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Just in time for the holidays, Canadian tennis star Genie Bouchard finally came to terms with her new representation, industry giant IMG/WME.
So, despite the fact that she’s still searching for a new coach after parting ways with Nick Saviano, at least the country’s top female tennis player now has her off-court business well in hand.
“Genie’s unique combination of talent, mental fortitude, and charisma make her the type of athlete who transcends sport; and the unparalleled opportunities and partnerships across WME-IMG in areas including tennis, marketing and modelling will help ensure she reaches a new level of global success,” the company’s statement read. “We look forward to working with her to achieve her goals both on and off the court.”
An additional component to the association is that the 20-year-old is also now on the roster of the agency’s modelling arm, IMG Models Worldwide.
Looking after her interests will be Los-Angeles based Jill Smoller, the former player and longtime agent of world No. 1 Serena Williams. (She also represents the retired Andy Roddick). Also on Bouchard detail will be Brad Slater, whose roster of clients has included, among others, UFC fighter Ronda Rousey, Dwayne (The Rock) Johnson, actors Kevin Costner and Forest Whitaker, and former NFL stars Michael Strahan, Ray Lewis and Brian Urlacher.
Here’s the official press-release quote from Bouchard:
“I am really excited about joining WME/IMG, a company that is in the best possible position to help me achieve my business goals and maximize the value of my brand. I have a great team around me and can’t wait to get started.”
We’ve never actually heard Bouchard use the word “brand”, about herself, or anything else for that matter. But it’s a whole new world now.
The Canadian has essentially not had any official representation since shortly after her high-profile finals appearance at Wimbledon in early July, when a letter was sent to longtime agency Lagardère instructing them to cease negotiating any potential new sponsorship deals on her behalf.
Her contract with Lagardère officially expired Oct. 7.
In Singapore two weeks later, Eh Game was told that the deal with IMG was with the lawyers, at the fine-print stage. But it took another seven weeks for everything to be finalized.
According to Sports Business Journal, two advantages IMG offered as it wooed Bouchard away from Lagardère were a lower commission rate on endorsements (less than 10 per cent), and a formal (presumably well-remunerated) role for mother Julie, something that wasn’t part of her previous arrangement.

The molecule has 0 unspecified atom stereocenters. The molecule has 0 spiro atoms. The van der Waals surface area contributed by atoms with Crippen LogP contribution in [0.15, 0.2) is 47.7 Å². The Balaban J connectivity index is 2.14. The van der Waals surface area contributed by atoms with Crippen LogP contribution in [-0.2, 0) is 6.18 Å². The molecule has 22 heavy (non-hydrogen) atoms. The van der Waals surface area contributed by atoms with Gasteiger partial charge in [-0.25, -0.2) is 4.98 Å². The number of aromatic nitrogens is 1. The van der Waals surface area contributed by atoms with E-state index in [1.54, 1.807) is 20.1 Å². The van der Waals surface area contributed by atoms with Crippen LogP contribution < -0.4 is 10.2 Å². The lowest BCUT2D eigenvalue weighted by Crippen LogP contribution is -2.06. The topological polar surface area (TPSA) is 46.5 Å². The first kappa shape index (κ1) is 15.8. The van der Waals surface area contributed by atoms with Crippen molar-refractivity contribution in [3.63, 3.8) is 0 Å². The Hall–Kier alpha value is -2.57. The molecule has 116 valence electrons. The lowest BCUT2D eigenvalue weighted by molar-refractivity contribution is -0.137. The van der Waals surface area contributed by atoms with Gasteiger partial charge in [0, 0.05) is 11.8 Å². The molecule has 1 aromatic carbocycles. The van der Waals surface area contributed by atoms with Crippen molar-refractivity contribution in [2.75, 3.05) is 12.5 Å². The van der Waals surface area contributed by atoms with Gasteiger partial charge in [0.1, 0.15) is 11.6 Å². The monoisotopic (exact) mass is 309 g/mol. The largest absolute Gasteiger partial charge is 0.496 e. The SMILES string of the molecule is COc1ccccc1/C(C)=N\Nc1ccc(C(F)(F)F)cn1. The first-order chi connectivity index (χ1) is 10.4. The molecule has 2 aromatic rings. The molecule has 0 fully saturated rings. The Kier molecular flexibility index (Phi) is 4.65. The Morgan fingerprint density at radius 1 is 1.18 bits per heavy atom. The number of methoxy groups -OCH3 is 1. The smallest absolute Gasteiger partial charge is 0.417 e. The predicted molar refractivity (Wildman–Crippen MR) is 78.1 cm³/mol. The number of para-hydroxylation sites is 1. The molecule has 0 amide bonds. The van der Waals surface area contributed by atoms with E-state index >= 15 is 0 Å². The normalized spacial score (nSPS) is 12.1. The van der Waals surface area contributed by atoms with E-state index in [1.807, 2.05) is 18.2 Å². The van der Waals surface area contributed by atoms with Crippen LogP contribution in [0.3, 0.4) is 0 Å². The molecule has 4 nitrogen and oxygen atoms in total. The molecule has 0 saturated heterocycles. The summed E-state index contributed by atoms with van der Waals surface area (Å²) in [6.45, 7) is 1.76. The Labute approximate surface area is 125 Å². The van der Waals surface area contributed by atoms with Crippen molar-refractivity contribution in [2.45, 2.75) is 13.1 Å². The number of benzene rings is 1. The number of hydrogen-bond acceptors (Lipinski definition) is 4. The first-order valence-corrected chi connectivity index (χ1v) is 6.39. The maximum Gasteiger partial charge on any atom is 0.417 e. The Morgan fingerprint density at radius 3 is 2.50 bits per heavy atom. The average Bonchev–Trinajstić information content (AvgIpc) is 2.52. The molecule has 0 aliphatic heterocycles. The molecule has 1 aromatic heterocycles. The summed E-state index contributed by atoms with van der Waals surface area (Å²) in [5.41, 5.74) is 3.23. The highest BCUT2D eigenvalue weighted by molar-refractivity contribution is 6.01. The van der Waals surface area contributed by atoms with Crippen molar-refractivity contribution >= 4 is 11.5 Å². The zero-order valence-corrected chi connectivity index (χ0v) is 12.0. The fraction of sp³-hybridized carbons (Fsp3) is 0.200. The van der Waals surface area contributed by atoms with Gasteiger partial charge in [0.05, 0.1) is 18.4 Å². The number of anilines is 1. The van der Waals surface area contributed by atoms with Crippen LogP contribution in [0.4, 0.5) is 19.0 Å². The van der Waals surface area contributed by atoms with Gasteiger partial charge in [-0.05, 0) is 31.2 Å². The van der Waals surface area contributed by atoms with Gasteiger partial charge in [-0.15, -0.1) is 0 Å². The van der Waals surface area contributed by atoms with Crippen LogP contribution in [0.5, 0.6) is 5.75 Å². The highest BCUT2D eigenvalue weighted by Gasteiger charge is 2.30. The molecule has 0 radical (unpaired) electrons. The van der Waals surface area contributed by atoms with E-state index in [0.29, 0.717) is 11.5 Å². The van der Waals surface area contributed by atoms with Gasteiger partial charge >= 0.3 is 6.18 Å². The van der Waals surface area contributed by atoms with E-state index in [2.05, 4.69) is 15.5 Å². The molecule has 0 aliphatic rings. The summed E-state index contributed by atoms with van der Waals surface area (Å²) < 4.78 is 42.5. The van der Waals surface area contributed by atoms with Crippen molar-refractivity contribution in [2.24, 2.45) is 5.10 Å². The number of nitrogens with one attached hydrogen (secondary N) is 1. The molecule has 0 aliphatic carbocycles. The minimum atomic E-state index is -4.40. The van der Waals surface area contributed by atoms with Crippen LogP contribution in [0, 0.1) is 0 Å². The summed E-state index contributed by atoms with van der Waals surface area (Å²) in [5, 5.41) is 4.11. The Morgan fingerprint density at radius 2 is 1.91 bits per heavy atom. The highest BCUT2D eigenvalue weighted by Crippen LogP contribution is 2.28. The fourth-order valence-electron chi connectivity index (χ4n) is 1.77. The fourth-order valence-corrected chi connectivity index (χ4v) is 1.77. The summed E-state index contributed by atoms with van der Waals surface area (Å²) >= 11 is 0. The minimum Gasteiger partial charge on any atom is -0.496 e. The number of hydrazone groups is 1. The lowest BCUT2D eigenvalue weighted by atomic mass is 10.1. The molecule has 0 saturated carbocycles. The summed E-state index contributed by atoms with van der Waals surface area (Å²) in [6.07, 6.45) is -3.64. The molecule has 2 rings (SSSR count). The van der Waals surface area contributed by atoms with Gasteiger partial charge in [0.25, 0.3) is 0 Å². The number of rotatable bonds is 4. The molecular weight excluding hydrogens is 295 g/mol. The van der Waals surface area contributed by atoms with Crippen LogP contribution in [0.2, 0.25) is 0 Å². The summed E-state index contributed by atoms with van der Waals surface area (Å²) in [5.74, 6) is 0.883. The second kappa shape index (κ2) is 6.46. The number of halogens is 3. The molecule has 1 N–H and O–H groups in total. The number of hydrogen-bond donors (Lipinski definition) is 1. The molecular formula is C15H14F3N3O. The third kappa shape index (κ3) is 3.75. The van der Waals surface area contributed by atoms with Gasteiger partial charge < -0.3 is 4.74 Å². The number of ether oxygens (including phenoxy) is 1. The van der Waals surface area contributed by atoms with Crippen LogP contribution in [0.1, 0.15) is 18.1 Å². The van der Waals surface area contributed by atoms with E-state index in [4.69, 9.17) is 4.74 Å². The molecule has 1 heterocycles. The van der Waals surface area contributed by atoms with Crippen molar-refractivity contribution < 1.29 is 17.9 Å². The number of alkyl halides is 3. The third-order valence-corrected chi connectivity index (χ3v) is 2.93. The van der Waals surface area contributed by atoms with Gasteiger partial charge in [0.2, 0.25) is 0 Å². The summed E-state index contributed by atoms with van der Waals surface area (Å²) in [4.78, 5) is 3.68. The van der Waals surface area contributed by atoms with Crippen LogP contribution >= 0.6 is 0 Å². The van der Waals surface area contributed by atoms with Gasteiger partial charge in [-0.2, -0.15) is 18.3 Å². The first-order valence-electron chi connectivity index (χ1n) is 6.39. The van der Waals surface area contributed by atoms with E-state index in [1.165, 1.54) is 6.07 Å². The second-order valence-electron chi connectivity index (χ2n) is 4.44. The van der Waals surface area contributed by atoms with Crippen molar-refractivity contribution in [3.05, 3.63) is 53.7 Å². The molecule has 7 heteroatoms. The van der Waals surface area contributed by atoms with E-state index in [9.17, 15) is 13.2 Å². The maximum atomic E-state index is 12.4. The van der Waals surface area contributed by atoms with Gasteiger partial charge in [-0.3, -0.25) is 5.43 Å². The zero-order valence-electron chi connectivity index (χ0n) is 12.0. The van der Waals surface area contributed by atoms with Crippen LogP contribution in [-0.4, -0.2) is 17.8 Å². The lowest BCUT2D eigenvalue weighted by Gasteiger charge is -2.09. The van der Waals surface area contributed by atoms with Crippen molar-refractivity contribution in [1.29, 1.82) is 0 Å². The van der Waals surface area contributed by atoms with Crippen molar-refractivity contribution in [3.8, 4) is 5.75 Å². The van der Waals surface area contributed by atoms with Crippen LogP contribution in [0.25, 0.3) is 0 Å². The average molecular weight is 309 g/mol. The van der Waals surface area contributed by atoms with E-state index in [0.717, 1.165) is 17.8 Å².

Mary Jane Orman, IMG Tennis's vice-president of communications, tells Eh Game that both of those statements are inaccurate.
IMG/WME (the second acronym is William Morris Endeavour, the Hollywood talent agency that swallowed up IMG nearly a year ago) will have to hit the ground running, even as everything slows down with the impending holiday season.
First on the agenda should be to help her find a new coach for 2015. Because her on-court results are the fuel that drives the Bouchard brand engine.
Bouchard’s contract with Nike is about to expire. It was probably a good deal for them, given the Canadian's subsequent rapid rise. Nike didn’t have to outbid adidas at the beginning of 2012, months before she won the Wimbledon juniors. Budget cuts meant adidas wasn’t going to re-sign her, even though she was the No. 3 junior in the world at the beginning of that season.
While it’s unlikely the sporting giant is prepared to lose her, most companies have already long set out their sponsorship budgets for 2015. At this late date (assuming her agents-in-waiting haven’t already been working on this pre-emptively), it’s going to be more challenging to engineer a bidding war for her services to drive the price up, never mind get the dollars they feel Bouchard deserves.
There were options. For example, two newer entries into the tennis apparel racket – Uniqlo (which has Novak Djokovic and Kei Nishikori) and H&M (which has Tomas Berdych) – both are seeking a female player to add to their stables.